Mountaintop speech quote National Civil Rights Museum

Black History in Memphis

Beyond the National Civil Rights Museum, our famed music museums and clubs are off-the-beaten-path cultural hidden treasures that tell the inside stories of the Civil Rights struggles and triumphs in Memphis.

Every autumn, the National Civil Rights Museum presents the Freedom Awards. This event honors individuals who are committed to equal rights and whose accomplishments depict the spirit of the Civil Rights Movement. Honorees include Oprah Winfrey, Bono, the Dalai Lama and Paul Rusesabagina.

On Sunday mornings you can visit the oldest African-American congregation in Memphis, First Baptist Beale Street. Started in 1865 as a shelter for the thousands of rural freed men and women who came to Memphis during and after the Civil War, this magnificent structure is the first brick-constructed, multi-story church in the U.S. built for African Americans. If the history of the church doesn’t move you, the service will.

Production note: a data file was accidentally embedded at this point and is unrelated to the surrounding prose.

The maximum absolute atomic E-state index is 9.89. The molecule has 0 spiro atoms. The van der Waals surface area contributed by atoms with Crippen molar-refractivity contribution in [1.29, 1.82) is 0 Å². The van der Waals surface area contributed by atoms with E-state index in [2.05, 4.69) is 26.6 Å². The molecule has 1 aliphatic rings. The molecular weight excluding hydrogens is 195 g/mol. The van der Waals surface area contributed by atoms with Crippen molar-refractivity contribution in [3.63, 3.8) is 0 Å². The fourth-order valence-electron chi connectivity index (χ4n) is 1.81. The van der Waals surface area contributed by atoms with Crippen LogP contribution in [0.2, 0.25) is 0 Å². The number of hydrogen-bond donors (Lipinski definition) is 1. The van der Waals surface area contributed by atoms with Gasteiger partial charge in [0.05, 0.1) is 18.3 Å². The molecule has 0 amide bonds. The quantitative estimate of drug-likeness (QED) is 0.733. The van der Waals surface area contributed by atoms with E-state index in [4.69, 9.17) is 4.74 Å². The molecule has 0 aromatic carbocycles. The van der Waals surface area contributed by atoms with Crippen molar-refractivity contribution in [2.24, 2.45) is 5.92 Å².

WDIA at Rock n Soul Museum - Justin Fox Burks
Rosa Parks Bus Boycotts - National Civil Rights Museum - Memphis
Alex Haley Museum in Henning, TN.
Statue Tom Lee Park Memphis

Two blocks away is Tom Lee Park. This riverside park serves as home of the Memphis in May International Festival and is named for Memphis’ greatest hero. In 1925, with the help of his tiny rowboat, local African-American resident Tom Lee (who could not swim) braved the Mississippi’s swirling currents to save 32 strangers from drowning when their excursion steamer sank. A statue at the center of the park pays tribute to Lee’s heroic efforts.

Just 35 miles north of the city limits in nearby Henning, Tennessee, stands the boyhood home and final resting place of Pulitzer Prize-winning author Alex Haley. The “birthplace of Roots," as Haley called it, has been restored to represent the home where he grew up in the early 20th century. The Alex Haley House and Museum is the perfect day trip from Memphis and a must-see for anyone with an extra day in the area and a passion for history.

While in Memphis, turn your dial to 1070 AM to tune into WDIA. This Memphis-based radio station became the first U.S. radio station programmed by African-Americans in 1962 and is still a local favorite today. Also keep an eye out for the various historic markers scattered on downtown sidewalks. Each marker depicts a historical figure or event that took place right here in Memphis.